Krenn’s concern with delaying vaccines, even with electronic medical records that are widely used today, is error…
"My concern is that opens up a lot of opportunity for the vaccine to be given too soon, for it to be missed, for the wrong vaccine to be given."
Despite his concerns, however, Dr. Krenn says he’s willing to look at what a parent wants for his or her child…
"We try to spend the time to go line by line with them and either say, 'ok, that's acceptable' or say, 'no, that's not acceptable and here's why that's not acceptable' and explain, you know, whether it's a limitation from the manufacturer or from the vaccine itself or whether the schedule that they've come up with is just overly complicated and I'm concerned that either myself or my staff will not be able to follow it and maintain the safety that I hold for my patients."
He says, while he’s willing to work with parents who would like to have their children on alternative vaccination schedules, he’s not willing to compromise the safety of his patients.
Both Dr. Krenn and Dr. Steele say there’s been an increase in vaccine-preventable diseases such as pertussis or whooping cough, mumps and measles, especially in states that have philosophical exemptions for school vaccinations. Missouri doesn’t have such an exemption.
According to Dr. Steele, when a parent at his practice asks for an alternative vaccination schedule for his or her child or doesn’t want to vaccinate at all, he tries to explain in a compassionate and complete way why the AAP recommends the vaccination schedule it does. He says he wants parents to make informed decisions…
"Ultimately, of course, it is the parents' decision whether to vaccinate or not. You know, I feel very strongly that vaccinating children fully and on time is one of the most important things that you can do for your child with regard to their healthcare."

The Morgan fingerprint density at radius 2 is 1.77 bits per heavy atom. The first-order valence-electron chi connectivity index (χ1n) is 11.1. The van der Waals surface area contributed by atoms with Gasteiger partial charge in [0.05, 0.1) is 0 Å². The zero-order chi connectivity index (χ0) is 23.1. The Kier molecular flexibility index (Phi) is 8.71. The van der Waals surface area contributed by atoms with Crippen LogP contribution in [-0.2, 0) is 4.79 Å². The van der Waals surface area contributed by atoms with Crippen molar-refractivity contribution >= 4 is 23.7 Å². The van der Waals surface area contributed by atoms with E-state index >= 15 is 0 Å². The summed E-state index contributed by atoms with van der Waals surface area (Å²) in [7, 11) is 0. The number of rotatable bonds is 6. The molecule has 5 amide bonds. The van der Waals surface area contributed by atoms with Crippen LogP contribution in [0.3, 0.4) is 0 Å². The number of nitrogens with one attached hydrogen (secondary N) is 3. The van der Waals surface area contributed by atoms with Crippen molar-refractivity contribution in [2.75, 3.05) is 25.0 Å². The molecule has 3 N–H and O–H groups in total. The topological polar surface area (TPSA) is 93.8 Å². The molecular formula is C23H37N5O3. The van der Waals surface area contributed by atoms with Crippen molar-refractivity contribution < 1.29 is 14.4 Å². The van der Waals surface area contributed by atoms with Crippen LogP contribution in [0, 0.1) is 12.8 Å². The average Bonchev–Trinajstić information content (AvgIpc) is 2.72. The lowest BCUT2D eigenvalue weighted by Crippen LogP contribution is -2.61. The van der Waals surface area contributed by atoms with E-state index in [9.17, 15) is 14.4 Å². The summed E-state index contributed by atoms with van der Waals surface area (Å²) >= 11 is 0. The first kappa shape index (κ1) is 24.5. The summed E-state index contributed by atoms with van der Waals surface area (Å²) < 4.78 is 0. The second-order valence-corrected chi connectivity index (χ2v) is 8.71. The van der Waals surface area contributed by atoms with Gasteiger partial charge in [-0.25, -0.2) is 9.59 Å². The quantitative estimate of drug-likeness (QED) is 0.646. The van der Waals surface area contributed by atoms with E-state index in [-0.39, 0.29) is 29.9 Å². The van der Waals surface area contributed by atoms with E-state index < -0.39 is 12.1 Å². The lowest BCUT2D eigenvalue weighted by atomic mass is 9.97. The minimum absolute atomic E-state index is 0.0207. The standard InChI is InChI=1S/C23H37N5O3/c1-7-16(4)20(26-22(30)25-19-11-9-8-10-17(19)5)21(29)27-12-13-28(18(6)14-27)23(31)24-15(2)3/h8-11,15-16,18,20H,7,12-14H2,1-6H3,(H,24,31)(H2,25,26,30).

Vaccines work by tricking the body into thinking it’s injected with a disease and, in turn, the body produces antibodies to fight it.
Dr. Steele says the idea that multiple vaccines overwhelm the immune system doesn’t make sense…
"The thing that you're introducing into the body are called antigens. Those are things that their body recognizes are foreign. For a child that is vaccinated, by the time they are two years of age, they have been exposed to somewhere in the neighborhood of 250 antigens, depending on which vaccination you're talking about. As of 1992, so this is going to be for the vast majority of the parents that are now having children, they were vaccinated against fewer things and yet the number of antigens they were exposed to was over 3000."
And he says kids are constantly coming into contact with antigens every day.
Dr. Krenn is concerned that many young parents haven’t had any experience with the diseases that vaccines are designed to prevent, so he says it’s easy to look at the potential concerns for the vaccine and not see the potential concerns for what the diseases themselves can do.
For KSMU News, I’m Michele Skalicky.